Rules Aren’t Made to be Broken
Which is something that certain supp manufacturers/retailers evidently don’t understand.
Earlier in the week, I clicked through an interesting presentation given at the recent International Society of Sports Nutrition conference. Entitled “Sports Supplements, Science, and the Politics of New Washington“, it offered some explicit warnings to the supplement industry. As authors Rick Collins, JD, CSCS and Alan Feldstein, JD put it in a section headed “Self-Regulation or More Regulation”:
If companies making unsubstantiated claims continue to be reported in the press, and lawsuits and class actions proliferate, FDA and FTC may ratchet up their scrutiny.
Just out of curiosity, I ambled over to fda.gov this morning to look at the warning letters issued for 2009, and happened to notice a recurring theme:
Unapproved/Uncleared/Unauthorized Products Related to the H1N1 Flu Virus
Since H1N1 is a novel human disease agent, any company claiming its product(s) can prevent or treat H1N1 infections is making the mother of all unsubstantiated claims.
As I noted in this May 2009 post, a coalition of supplement industry trade groups took the nearly-unheard-of step of urging supplement manufacturers and retailers to “refuse to stock or sell any supplements that are presented as treating or curing swine flu” and to “refrain from promoting any dietary supplement as a cure or treatment for swine flu.”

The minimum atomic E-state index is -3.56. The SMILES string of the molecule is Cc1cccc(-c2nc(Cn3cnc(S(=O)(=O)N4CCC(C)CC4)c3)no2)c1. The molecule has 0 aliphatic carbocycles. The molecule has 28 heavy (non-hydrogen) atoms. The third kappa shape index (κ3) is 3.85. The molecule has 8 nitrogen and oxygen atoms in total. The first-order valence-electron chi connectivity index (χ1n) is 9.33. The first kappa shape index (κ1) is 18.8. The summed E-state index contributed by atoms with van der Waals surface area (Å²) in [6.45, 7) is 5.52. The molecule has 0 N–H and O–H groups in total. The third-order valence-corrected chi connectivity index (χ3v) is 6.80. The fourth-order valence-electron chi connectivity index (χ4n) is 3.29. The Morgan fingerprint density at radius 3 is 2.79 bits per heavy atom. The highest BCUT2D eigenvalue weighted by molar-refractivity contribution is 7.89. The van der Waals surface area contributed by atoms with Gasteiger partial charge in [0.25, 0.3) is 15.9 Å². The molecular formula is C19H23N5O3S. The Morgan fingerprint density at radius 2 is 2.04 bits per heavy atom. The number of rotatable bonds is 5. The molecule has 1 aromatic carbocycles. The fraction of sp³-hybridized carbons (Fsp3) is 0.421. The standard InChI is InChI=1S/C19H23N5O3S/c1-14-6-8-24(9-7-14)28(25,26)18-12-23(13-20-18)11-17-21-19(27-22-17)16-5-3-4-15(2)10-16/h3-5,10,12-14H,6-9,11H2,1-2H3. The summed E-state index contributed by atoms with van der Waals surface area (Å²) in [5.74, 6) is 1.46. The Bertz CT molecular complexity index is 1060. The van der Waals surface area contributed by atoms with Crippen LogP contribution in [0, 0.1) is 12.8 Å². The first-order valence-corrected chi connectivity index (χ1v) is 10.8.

This plea apparently fell on more than a few deaf ears, however, judging from the number of warnings sent out so far. The FDA even has a special page, the Fraudulent 2009 H1N1 Influenza Products List, to cover all the products/companies they’ve cited… so far. As the agency put it:
This list does not include every Web site that is marketing products related to the 2009 H1N1 Flu Virus without FDA approval, clearance, or authorization, only those Web sites to which FDA has issued a warning letter.
There are 111 items on that list (as of July 15), and a majority of them appear to be either supplements or related CAM treatments (the others are air systems or other devices, masks and kits).
Love or hate the FDA, the rules are pretty clear:
If the label or labeling of a product marketed as a dietary supplement bears a disease claim as defined in paragraph (g) of this section, the product will be subject to regulation as a drug unless the claim is an authorized health claim for which the product qualifies.
As Collins and Feldstein asked, “Does it seem that new legislative or regulatory restrictions are based on the least responsible common denominator of conduct?”
Yep, it sure does… and if the FDA continues to find more examples like these, then I don’t doubt the noose will be tightened on everyone – for better or for worse.